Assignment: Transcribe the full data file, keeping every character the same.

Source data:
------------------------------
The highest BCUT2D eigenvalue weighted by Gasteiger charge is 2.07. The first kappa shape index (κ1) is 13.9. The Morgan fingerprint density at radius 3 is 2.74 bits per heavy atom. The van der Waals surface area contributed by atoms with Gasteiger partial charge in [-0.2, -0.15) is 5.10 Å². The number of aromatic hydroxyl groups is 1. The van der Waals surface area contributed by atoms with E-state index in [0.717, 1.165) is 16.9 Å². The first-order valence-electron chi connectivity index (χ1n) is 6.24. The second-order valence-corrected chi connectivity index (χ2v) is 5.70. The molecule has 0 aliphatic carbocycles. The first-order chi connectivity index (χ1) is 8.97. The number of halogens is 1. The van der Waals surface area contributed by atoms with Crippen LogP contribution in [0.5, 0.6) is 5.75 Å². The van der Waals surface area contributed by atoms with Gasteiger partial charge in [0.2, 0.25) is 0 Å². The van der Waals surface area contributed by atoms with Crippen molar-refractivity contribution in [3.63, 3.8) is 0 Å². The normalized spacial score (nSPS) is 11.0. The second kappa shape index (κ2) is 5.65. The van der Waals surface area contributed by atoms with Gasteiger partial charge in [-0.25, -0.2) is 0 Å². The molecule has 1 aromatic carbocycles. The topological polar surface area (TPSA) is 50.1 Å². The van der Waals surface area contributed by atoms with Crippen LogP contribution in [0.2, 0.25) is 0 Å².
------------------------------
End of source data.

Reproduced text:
The highest BCUT2D eigenvalue weighted by Gasteiger charge is 2.07. The first kappa shape index (κ1) is 13.9. The Morgan fingerprint density at radius 3 is 2.74 bits per heavy atom. The van der Waals surface area contributed by atoms with Gasteiger partial charge in [-0.2, -0.15) is 5.10 Å². The number of aromatic hydroxyl groups is 1. The van der Waals surface area contributed by atoms with E-state index in [0.717, 1.165) is 16.9 Å². The first-order valence-electron chi connectivity index (χ1n) is 6.24. The second-order valence-corrected chi connectivity index (χ2v) is 5.70. The molecule has 0 aliphatic carbocycles. The first-order chi connectivity index (χ1) is 8.97. The number of halogens is 1. The van der Waals surface area contributed by atoms with Crippen LogP contribution in [0.5, 0.6) is 5.75 Å². The van der Waals surface area contributed by atoms with Gasteiger partial charge in [0.2, 0.25) is 0 Å². The van der Waals surface area contributed by atoms with Crippen molar-refractivity contribution in [3.63, 3.8) is 0 Å². The normalized spacial score (nSPS) is 11.0. The second kappa shape index (κ2) is 5.65. The van der Waals surface area contributed by atoms with Gasteiger partial charge in [-0.25, -0.2) is 0 Å². The molecule has 1 aromatic carbocycles. The topological polar surface area (TPSA) is 50.1 Å². The van der Waals surface area contributed by atoms with Crippen LogP contribution in [0.2, 0.25) is 0 Å².